About the time of Alexander the Great in the 4th century BC, Greek writers started to offer lists of Seven Wonders that the well-read traveller should see. In the 2nd century BC the Hanging Gardens of Babylon began to show up on such lists. The location of Babylon is well known: on the River Euphrates in southern Mesopotamia. But no ruins of the Hanging Gardens have been convincingly identified there. This is because the gardens were actually in another city in another country, according to Stephanie Dalley’s new book, The Mystery of the Hanging Garden of Babylon. The Greeks got the city wrong early, says Dalley, and so created a spurious tradition.
The book has a problem with focus and target audience. It is inconsistent in how much familiarity with Dalley’s half-century of earlier work each chapter assumes on the part of the reader. I get a strong impression that during composition and revising the author has not quite been able to remember what she has put into this particular manuscript. She doesn’t introduce her big main thesis until midway through the book, and then in a wording that assumes that the reader already knows and just needs some extra convincing:
It would be satisfactory if we could account for [certain confusions], to strengthen yet further the [not yet made] argument that the Hanging Garden was built by Sennacherib in Nineveh rather than by Nebuchadnezzar or Semiramis in Babylon. (p. 107)
Boo to the editor who hasn’t kept a tighter rein on narrative continuity in this book. In fact, long before the quoted passage Dalley has established that one possible builder of the Gardens of Babylon mentioned in the Greek sources was an Assyrian king (they ruled over Babylon off and on), and she’s spent the interesting chapter 4 arguing that a long inscription of Sennacherib’s actually describes the building of the Gardens. But not once in the entire chapter does she mention the name of the city were she thinks this took place. This is not dishonesty on Dalley’s part, just poor organisation of the book: she simply doesn’t stop to consider that any reader may at this point need to be reminded that “Sennacherib’s South-West Palace” is in Nineveh on the River Tigris in Assyria – not in Babylon.
Dalley, in my opinion, does make a fine solid case for a set of Hanging Gardens in Niniveh, and I would happily follow her there. But does this remove the Gardens in Babylon from the agenda? No. It just transforms the Hanging Gardens from a unique item into an architectural category. Her attempts in Ch. 6 to take Babylon off the table amount only to convoluted special pleading. Dalley is clearly extremely fond of Niniveh and King Sennacherib, as evidenced by choices of expression and subject matter throughout. But to me, a man who is willing to be friends with any Middle Eastern city mound and ancient ruler, such favouritism is rather a weakness in a scholar.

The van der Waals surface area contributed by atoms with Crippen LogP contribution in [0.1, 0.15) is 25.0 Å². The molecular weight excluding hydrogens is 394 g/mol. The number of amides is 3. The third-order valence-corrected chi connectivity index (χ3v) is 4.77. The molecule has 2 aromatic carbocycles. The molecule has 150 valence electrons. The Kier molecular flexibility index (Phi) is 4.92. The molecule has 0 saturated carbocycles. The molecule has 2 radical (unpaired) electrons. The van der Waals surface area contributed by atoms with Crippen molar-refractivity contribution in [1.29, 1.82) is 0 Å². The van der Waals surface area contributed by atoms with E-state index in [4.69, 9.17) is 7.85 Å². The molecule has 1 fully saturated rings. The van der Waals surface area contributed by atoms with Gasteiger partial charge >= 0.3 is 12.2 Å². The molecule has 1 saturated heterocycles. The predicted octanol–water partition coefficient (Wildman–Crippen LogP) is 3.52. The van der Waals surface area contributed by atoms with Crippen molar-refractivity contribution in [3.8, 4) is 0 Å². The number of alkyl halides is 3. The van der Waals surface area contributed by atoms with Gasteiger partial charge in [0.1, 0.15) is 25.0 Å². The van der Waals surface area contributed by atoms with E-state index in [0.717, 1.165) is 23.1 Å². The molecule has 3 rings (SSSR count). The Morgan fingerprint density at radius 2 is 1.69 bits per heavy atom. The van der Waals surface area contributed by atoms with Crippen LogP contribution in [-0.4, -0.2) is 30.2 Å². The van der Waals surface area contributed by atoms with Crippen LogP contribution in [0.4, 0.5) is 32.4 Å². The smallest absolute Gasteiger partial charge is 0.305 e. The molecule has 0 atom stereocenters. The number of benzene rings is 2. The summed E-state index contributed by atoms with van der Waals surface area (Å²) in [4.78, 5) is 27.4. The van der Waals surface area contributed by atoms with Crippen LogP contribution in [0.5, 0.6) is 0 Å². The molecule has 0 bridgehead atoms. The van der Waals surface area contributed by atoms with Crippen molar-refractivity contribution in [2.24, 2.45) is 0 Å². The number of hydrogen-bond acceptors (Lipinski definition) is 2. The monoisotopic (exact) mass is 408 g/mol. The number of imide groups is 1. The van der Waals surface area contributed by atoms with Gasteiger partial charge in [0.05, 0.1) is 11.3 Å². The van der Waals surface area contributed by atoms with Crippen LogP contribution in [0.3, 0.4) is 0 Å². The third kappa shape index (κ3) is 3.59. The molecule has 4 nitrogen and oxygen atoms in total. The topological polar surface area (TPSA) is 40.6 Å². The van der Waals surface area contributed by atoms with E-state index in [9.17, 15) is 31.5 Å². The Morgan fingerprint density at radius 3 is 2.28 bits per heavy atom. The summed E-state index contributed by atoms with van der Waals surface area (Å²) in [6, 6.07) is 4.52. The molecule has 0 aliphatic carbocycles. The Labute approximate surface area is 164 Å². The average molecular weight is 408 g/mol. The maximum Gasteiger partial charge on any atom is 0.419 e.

Two thirds into the text the book goes completely off the rails, ending with three chapters that make little pretence at advancing any overarching argument. Ch. 7 comments on Sennacherib’s construction projects in general. “Look, they had multicolour stone flooring! Look, they had portable space heaters!” Ch. 8 offers motley bits and pieces about ancient gardens, which in Dalley’s mind all have an uncanny tendency to be inspired by the garden in Nineveh. Ch. 9 tries to extend Niniveh’s life as a major city past its conventional late-7th century demise, mainly in order to explain why anyone in the 4th century would still remember its garden and call it a Wonder of the World. This matter, though of some general interest in all its kaleidoscopism, must be seen for what it is: padding to fill out the book.
Here’s what I think. The various lists of World Wonders were a staple of Hellenistic tourism writing. Such information tends to get tested a lot. If a list had placed the Mausoleum in Carthage instead of Halicarnassus, then people would have corrected the error immediately. If there were no wondrous gardens in Babylon, then Greek and Roman travellers had several centuries to realise their mistake and write about it. None ever did.
Stephanie Dalley arguably has reason to be pleased with her book, as a sort of legacy. It presents her arguments on what is clearly a long-cherished issue in an accessible and durable format from a high-profile publisher. But the Oxford University Press can’t take much pride in this loosely held-together product. The selection of included images is erratic, partly gratuitous, and chapters 7–9 read like collated odds and ends out of a scholar’s notebook. Frankly, I get the feeling that this book reflects the mind of someone who either never quite had, or has recently begun to lose, the ability to make a sustained and focused argument.